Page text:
This is the twenty-first in a series of posts that will examine ten insights Community Wealth Partners has uncovered through our research of and experience with initiatives that have created transformational social change.
– Indispensable: How To Become The Company That Your Customers Can’t Live Without by Joe Calloway
While Joe Calloway’s claim above is in reference to consumer products, it increasingly applies to nonprofits as well. Many individual donors and foundations are no longer satisfied by programs that “sound cool.” Having an impressive number of “clients served” or “food items delivered” does not spark the interest that such statistics once did. Donors seek hard outcomes data – their “old saying” might be phrased as: “you don’t really want a food nutrition program, you want a community of residents that make smart food choices.”
Due to this increased demand for results, many nonprofits are investing time and resources in measuring the outcomes of their programs. But is the answer to producing outcomes and impact really contained in building measurement systems? Or, does “getting to impact” require designing and re-designing our work to focus on outcomes from the start?
Answer: it’s all of the above – both smart design and rigorous evaluation are needed.
For direct service organizations, designing for outcomes and for transformational change is not an activity that can successfully be completed in a private conference room or over the phone with a funders. Instead, as Amy explained in her last post, it takes a deep commitment to “living in the market.”
Can we truly design an effective intervention to curb homelessness in our city without deeply understanding the daily lives of those who are homeless? Can we fight teen pregnancy without surrounding ourselves with teenagers and understanding their highs, lows, challenges and successes?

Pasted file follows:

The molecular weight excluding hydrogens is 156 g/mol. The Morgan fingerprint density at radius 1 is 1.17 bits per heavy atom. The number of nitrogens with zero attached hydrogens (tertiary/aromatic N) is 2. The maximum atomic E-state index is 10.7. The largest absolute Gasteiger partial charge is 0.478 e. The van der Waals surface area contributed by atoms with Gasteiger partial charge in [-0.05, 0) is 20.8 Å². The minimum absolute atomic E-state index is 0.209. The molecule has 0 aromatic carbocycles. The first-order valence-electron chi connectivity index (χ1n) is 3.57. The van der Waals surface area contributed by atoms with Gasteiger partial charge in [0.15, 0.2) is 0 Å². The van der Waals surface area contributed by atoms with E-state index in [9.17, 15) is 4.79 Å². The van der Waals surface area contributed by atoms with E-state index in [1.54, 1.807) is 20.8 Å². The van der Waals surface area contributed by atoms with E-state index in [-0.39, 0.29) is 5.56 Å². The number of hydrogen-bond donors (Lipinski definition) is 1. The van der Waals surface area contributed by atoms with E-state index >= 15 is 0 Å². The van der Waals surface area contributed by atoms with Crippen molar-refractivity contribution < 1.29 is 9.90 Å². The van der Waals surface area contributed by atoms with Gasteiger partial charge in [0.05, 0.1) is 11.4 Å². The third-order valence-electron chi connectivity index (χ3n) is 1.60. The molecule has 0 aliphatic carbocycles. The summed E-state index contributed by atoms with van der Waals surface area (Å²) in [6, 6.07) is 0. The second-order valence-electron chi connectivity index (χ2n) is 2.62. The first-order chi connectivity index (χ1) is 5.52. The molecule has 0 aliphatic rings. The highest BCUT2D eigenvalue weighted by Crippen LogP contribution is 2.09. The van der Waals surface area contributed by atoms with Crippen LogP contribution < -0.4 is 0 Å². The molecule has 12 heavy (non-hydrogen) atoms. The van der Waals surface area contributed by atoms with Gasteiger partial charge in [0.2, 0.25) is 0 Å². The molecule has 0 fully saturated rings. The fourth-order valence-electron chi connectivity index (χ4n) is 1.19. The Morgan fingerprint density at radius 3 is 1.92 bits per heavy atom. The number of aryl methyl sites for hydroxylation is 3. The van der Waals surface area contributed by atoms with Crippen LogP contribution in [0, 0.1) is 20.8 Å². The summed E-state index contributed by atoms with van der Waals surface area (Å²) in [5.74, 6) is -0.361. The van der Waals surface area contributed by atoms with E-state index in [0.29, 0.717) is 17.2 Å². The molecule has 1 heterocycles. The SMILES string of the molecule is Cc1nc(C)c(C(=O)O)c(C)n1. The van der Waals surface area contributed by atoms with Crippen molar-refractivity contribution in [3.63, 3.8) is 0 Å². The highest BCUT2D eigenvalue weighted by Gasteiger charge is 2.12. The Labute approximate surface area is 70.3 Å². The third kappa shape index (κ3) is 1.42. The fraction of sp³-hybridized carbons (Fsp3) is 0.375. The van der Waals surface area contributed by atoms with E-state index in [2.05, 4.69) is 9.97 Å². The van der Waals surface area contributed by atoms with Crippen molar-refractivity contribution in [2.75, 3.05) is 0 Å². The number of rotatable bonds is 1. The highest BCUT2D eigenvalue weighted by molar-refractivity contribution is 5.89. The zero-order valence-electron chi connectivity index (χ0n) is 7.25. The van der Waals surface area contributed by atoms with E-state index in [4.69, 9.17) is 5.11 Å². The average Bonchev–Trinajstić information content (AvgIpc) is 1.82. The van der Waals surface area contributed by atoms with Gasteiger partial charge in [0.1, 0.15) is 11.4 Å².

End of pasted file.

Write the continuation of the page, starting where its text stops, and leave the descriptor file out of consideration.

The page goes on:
As the world-famous design firm IDEO explains in their Human-Centered Design Toolkit: “Putting yourself in someone’s shoes enables you to get beyond what people say to what they think and feel. Being in-context means gaining true empathy through being with people in their real settings and doing the things they normally do. This kind of deep immersion gives us Informed Intuition that we take back with us to design solutions.”
In the social sector, mobile dentistry vans are a prime example of a service developed through deep immersion into market. The creators saw a problem in their community – access to critical dental services in rural areas – and thought deeply about why this problem existed. They talked with children and families in the areas they hoped to serve. They sought to understand their daily lives, their gains and pains and the barriers they faced finding and accessing dental services. They brainstormed solutions based on the conditions and the situation and they tested those ideas in and with the community.
Bold ideas, academically grounded research, collaboration, compelling theories of change can each contribute to fantastic programs. But very rarely will they do so without being coupled with a strong understanding of the market. Organizations that live in the market are also the organizations whose programs demonstrate powerful outcomes. And are those that ultimately achieve transformational change.